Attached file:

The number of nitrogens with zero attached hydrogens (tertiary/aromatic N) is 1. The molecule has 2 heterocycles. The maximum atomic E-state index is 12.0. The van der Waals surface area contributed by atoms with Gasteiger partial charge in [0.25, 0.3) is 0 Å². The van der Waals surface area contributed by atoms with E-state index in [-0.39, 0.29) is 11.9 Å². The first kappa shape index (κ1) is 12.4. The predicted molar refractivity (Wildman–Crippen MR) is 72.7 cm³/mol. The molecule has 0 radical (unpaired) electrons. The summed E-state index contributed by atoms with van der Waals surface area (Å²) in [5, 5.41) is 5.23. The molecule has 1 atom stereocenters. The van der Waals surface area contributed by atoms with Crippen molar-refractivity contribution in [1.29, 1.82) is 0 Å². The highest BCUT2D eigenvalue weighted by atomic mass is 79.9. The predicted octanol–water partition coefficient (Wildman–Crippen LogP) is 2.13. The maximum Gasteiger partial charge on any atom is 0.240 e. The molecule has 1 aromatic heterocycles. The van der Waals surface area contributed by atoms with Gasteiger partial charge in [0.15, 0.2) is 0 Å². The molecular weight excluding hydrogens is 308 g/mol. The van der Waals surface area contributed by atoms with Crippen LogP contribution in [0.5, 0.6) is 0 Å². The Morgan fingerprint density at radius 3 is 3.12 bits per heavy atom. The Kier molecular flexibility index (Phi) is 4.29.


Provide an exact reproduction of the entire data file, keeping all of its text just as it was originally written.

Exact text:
The number of nitrogens with zero attached hydrogens (tertiary/aromatic N) is 1. The molecule has 2 heterocycles. The maximum atomic E-state index is 12.0. The van der Waals surface area contributed by atoms with Gasteiger partial charge in [0.25, 0.3) is 0 Å². The van der Waals surface area contributed by atoms with E-state index in [-0.39, 0.29) is 11.9 Å². The first kappa shape index (κ1) is 12.4. The predicted molar refractivity (Wildman–Crippen MR) is 72.7 cm³/mol. The molecule has 0 radical (unpaired) electrons. The summed E-state index contributed by atoms with van der Waals surface area (Å²) in [5, 5.41) is 5.23. The molecule has 1 atom stereocenters. The van der Waals surface area contributed by atoms with Crippen molar-refractivity contribution in [1.29, 1.82) is 0 Å². The highest BCUT2D eigenvalue weighted by atomic mass is 79.9. The predicted octanol–water partition coefficient (Wildman–Crippen LogP) is 2.13. The maximum Gasteiger partial charge on any atom is 0.240 e. The molecule has 1 aromatic heterocycles. The van der Waals surface area contributed by atoms with Gasteiger partial charge in [0.15, 0.2) is 0 Å². The molecular weight excluding hydrogens is 308 g/mol. The van der Waals surface area contributed by atoms with Crippen LogP contribution in [0.5, 0.6) is 0 Å². The Morgan fingerprint density at radius 3 is 3.12 bits per heavy atom. The Kier molecular flexibility index (Phi) is 4.29.